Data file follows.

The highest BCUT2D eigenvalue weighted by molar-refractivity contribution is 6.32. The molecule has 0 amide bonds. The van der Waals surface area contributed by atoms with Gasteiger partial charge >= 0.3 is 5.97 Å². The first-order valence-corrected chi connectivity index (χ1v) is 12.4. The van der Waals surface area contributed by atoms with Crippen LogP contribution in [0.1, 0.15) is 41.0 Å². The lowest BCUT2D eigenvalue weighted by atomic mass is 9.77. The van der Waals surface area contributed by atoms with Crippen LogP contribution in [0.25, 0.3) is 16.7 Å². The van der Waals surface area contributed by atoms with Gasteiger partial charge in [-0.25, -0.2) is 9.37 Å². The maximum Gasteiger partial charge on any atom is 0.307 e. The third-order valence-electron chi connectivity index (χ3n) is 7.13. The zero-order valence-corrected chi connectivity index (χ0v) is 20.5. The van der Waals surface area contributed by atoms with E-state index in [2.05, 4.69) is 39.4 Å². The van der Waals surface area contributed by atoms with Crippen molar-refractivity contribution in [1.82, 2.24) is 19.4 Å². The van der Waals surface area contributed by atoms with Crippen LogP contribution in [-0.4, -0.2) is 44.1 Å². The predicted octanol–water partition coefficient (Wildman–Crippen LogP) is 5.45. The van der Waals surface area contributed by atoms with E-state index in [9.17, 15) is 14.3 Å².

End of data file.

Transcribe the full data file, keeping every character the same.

The highest BCUT2D eigenvalue weighted by molar-refractivity contribution is 6.32. The molecule has 0 amide bonds. The van der Waals surface area contributed by atoms with Gasteiger partial charge >= 0.3 is 5.97 Å². The first-order valence-corrected chi connectivity index (χ1v) is 12.4. The van der Waals surface area contributed by atoms with Crippen LogP contribution in [0.1, 0.15) is 41.0 Å². The lowest BCUT2D eigenvalue weighted by atomic mass is 9.77. The van der Waals surface area contributed by atoms with Crippen LogP contribution in [0.25, 0.3) is 16.7 Å². The van der Waals surface area contributed by atoms with Gasteiger partial charge in [-0.25, -0.2) is 9.37 Å². The maximum Gasteiger partial charge on any atom is 0.307 e. The third-order valence-electron chi connectivity index (χ3n) is 7.13. The zero-order valence-corrected chi connectivity index (χ0v) is 20.5. The van der Waals surface area contributed by atoms with E-state index in [2.05, 4.69) is 39.4 Å². The van der Waals surface area contributed by atoms with Crippen molar-refractivity contribution in [1.82, 2.24) is 19.4 Å². The van der Waals surface area contributed by atoms with Crippen LogP contribution in [-0.4, -0.2) is 44.1 Å². The predicted octanol–water partition coefficient (Wildman–Crippen LogP) is 5.45. The van der Waals surface area contributed by atoms with E-state index in [9.17, 15) is 14.3 Å².